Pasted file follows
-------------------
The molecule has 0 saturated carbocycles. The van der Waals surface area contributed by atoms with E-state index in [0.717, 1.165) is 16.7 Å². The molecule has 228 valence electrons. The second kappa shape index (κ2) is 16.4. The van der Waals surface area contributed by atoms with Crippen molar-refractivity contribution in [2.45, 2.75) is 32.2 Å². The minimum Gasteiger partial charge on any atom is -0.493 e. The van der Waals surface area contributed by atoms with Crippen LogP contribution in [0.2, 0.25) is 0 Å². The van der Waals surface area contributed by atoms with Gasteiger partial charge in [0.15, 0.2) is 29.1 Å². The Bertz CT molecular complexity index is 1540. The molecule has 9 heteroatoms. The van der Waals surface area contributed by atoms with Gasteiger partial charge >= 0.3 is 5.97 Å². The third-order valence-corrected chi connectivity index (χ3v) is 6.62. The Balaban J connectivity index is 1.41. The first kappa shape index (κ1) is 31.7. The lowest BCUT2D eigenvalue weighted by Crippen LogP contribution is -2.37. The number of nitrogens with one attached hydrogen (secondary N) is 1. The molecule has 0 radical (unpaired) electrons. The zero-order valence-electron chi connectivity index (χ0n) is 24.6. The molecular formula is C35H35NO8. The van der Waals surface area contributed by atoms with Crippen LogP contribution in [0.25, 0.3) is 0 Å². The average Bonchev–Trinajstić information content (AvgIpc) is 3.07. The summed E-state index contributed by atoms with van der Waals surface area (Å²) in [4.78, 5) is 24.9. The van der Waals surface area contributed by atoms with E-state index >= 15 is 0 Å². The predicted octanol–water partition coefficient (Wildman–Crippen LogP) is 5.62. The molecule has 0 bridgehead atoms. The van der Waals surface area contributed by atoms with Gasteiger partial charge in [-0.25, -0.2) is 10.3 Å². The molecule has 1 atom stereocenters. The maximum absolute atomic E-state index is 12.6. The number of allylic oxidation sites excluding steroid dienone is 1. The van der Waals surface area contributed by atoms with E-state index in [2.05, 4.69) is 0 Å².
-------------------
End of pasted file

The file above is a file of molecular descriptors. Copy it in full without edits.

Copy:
The molecule has 0 saturated carbocycles. The van der Waals surface area contributed by atoms with E-state index in [0.717, 1.165) is 16.7 Å². The molecule has 228 valence electrons. The second kappa shape index (κ2) is 16.4. The van der Waals surface area contributed by atoms with Crippen molar-refractivity contribution in [2.45, 2.75) is 32.2 Å². The minimum Gasteiger partial charge on any atom is -0.493 e. The van der Waals surface area contributed by atoms with Crippen LogP contribution in [0.2, 0.25) is 0 Å². The van der Waals surface area contributed by atoms with Gasteiger partial charge in [0.15, 0.2) is 29.1 Å². The Bertz CT molecular complexity index is 1540. The molecule has 9 heteroatoms. The van der Waals surface area contributed by atoms with Gasteiger partial charge >= 0.3 is 5.97 Å². The third-order valence-corrected chi connectivity index (χ3v) is 6.62. The Balaban J connectivity index is 1.41. The first kappa shape index (κ1) is 31.7. The lowest BCUT2D eigenvalue weighted by Crippen LogP contribution is -2.37. The number of nitrogens with one attached hydrogen (secondary N) is 1. The molecule has 0 radical (unpaired) electrons. The zero-order valence-electron chi connectivity index (χ0n) is 24.6. The molecular formula is C35H35NO8. The van der Waals surface area contributed by atoms with Crippen LogP contribution in [0.25, 0.3) is 0 Å². The average Bonchev–Trinajstić information content (AvgIpc) is 3.07. The summed E-state index contributed by atoms with van der Waals surface area (Å²) in [4.78, 5) is 24.9. The van der Waals surface area contributed by atoms with E-state index >= 15 is 0 Å². The predicted octanol–water partition coefficient (Wildman–Crippen LogP) is 5.62. The molecule has 0 bridgehead atoms. The van der Waals surface area contributed by atoms with Gasteiger partial charge in [-0.25, -0.2) is 10.3 Å². The molecule has 1 atom stereocenters. The maximum absolute atomic E-state index is 12.6. The number of allylic oxidation sites excluding steroid dienone is 1. The van der Waals surface area contributed by atoms with E-state index in [2.05, 4.69) is 0 Å².